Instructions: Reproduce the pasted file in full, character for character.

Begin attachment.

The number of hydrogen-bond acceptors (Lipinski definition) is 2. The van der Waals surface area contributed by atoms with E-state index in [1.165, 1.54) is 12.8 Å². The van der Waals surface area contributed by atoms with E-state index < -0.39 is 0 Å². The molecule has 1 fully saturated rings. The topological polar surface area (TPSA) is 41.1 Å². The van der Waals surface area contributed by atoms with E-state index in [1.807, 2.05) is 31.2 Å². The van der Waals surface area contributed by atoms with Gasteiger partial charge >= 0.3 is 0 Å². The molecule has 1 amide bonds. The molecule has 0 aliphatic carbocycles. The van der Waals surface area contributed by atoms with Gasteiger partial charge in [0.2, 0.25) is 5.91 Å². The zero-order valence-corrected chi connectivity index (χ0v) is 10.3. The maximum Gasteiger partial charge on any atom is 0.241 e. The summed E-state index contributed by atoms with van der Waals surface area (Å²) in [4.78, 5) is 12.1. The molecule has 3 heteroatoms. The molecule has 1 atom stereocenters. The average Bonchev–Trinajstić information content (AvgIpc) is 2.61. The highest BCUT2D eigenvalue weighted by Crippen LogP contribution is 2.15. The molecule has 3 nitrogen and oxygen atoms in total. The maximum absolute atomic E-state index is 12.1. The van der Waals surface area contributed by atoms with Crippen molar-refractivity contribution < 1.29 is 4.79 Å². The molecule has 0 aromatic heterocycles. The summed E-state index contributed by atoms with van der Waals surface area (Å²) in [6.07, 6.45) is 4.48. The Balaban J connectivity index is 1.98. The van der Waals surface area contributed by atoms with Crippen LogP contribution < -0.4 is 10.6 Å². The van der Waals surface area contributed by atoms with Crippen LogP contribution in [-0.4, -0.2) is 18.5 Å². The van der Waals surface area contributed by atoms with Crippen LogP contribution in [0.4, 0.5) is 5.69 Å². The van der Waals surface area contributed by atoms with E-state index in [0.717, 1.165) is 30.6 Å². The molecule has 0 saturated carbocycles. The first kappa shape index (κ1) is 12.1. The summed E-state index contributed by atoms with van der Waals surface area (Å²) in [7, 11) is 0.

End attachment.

The number of hydrogen-bond acceptors (Lipinski definition) is 2. The van der Waals surface area contributed by atoms with E-state index in [1.165, 1.54) is 12.8 Å². The van der Waals surface area contributed by atoms with E-state index < -0.39 is 0 Å². The molecule has 1 fully saturated rings. The topological polar surface area (TPSA) is 41.1 Å². The van der Waals surface area contributed by atoms with E-state index in [1.807, 2.05) is 31.2 Å². The van der Waals surface area contributed by atoms with Gasteiger partial charge >= 0.3 is 0 Å². The molecule has 1 amide bonds. The molecule has 0 aliphatic carbocycles. The van der Waals surface area contributed by atoms with Gasteiger partial charge in [0.2, 0.25) is 5.91 Å². The zero-order valence-corrected chi connectivity index (χ0v) is 10.3. The maximum Gasteiger partial charge on any atom is 0.241 e. The summed E-state index contributed by atoms with van der Waals surface area (Å²) in [4.78, 5) is 12.1. The molecule has 3 heteroatoms. The molecule has 1 atom stereocenters. The average Bonchev–Trinajstić information content (AvgIpc) is 2.61. The highest BCUT2D eigenvalue weighted by Crippen LogP contribution is 2.15. The molecule has 3 nitrogen and oxygen atoms in total. The maximum absolute atomic E-state index is 12.1. The van der Waals surface area contributed by atoms with Crippen molar-refractivity contribution < 1.29 is 4.79 Å². The molecule has 0 aromatic heterocycles. The summed E-state index contributed by atoms with van der Waals surface area (Å²) in [6.07, 6.45) is 4.48. The Balaban J connectivity index is 1.98. The van der Waals surface area contributed by atoms with Crippen LogP contribution < -0.4 is 10.6 Å². The van der Waals surface area contributed by atoms with Crippen LogP contribution in [-0.4, -0.2) is 18.5 Å². The van der Waals surface area contributed by atoms with Crippen LogP contribution in [0.4, 0.5) is 5.69 Å². The van der Waals surface area contributed by atoms with E-state index in [0.717, 1.165) is 30.6 Å². The molecule has 0 saturated carbocycles. The first kappa shape index (κ1) is 12.1. The summed E-state index contributed by atoms with van der Waals surface area (Å²) in [7, 11) is 0.